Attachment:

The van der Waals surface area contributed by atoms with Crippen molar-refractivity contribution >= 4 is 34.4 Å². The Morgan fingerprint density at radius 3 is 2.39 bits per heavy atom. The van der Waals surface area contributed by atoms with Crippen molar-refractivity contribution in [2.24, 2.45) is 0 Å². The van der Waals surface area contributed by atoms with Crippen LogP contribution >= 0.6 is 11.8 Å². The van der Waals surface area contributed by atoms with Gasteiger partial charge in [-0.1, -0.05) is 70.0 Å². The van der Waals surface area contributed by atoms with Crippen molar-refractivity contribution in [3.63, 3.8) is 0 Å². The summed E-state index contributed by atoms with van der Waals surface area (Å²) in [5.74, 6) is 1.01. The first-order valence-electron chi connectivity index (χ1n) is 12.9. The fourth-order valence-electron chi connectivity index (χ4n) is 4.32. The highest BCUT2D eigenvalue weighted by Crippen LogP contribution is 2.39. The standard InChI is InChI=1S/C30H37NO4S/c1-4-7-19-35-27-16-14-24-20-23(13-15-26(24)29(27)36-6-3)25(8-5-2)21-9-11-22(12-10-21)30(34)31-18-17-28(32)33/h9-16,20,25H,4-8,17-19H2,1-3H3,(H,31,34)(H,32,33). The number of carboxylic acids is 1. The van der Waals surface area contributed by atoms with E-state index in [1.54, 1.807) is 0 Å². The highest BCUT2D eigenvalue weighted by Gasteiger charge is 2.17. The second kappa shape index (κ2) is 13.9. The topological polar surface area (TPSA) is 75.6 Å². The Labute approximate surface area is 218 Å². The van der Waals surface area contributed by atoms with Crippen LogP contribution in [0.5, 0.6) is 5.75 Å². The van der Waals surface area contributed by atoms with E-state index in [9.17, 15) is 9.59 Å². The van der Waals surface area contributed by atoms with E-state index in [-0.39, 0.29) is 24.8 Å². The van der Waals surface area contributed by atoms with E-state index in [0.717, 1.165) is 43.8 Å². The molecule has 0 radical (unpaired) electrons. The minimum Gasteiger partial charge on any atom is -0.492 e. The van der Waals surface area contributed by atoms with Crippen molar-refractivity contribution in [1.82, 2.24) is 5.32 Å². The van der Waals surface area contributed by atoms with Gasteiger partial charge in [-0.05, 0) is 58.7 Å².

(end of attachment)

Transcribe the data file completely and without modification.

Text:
The van der Waals surface area contributed by atoms with Crippen molar-refractivity contribution >= 4 is 34.4 Å². The Morgan fingerprint density at radius 3 is 2.39 bits per heavy atom. The van der Waals surface area contributed by atoms with Crippen molar-refractivity contribution in [2.24, 2.45) is 0 Å². The van der Waals surface area contributed by atoms with Crippen LogP contribution >= 0.6 is 11.8 Å². The van der Waals surface area contributed by atoms with Gasteiger partial charge in [-0.1, -0.05) is 70.0 Å². The van der Waals surface area contributed by atoms with Crippen molar-refractivity contribution in [3.63, 3.8) is 0 Å². The summed E-state index contributed by atoms with van der Waals surface area (Å²) in [5.74, 6) is 1.01. The first-order valence-electron chi connectivity index (χ1n) is 12.9. The fourth-order valence-electron chi connectivity index (χ4n) is 4.32. The highest BCUT2D eigenvalue weighted by Crippen LogP contribution is 2.39. The standard InChI is InChI=1S/C30H37NO4S/c1-4-7-19-35-27-16-14-24-20-23(13-15-26(24)29(27)36-6-3)25(8-5-2)21-9-11-22(12-10-21)30(34)31-18-17-28(32)33/h9-16,20,25H,4-8,17-19H2,1-3H3,(H,31,34)(H,32,33). The number of carboxylic acids is 1. The van der Waals surface area contributed by atoms with E-state index in [1.54, 1.807) is 0 Å². The highest BCUT2D eigenvalue weighted by Gasteiger charge is 2.17. The second kappa shape index (κ2) is 13.9. The topological polar surface area (TPSA) is 75.6 Å². The Labute approximate surface area is 218 Å². The van der Waals surface area contributed by atoms with Crippen LogP contribution in [0.5, 0.6) is 5.75 Å². The van der Waals surface area contributed by atoms with E-state index in [9.17, 15) is 9.59 Å². The van der Waals surface area contributed by atoms with E-state index in [-0.39, 0.29) is 24.8 Å². The van der Waals surface area contributed by atoms with E-state index in [0.717, 1.165) is 43.8 Å². The molecule has 0 radical (unpaired) electrons. The minimum Gasteiger partial charge on any atom is -0.492 e. The van der Waals surface area contributed by atoms with Crippen molar-refractivity contribution in [1.82, 2.24) is 5.32 Å². The van der Waals surface area contributed by atoms with Gasteiger partial charge in [-0.05, 0) is 58.7 Å².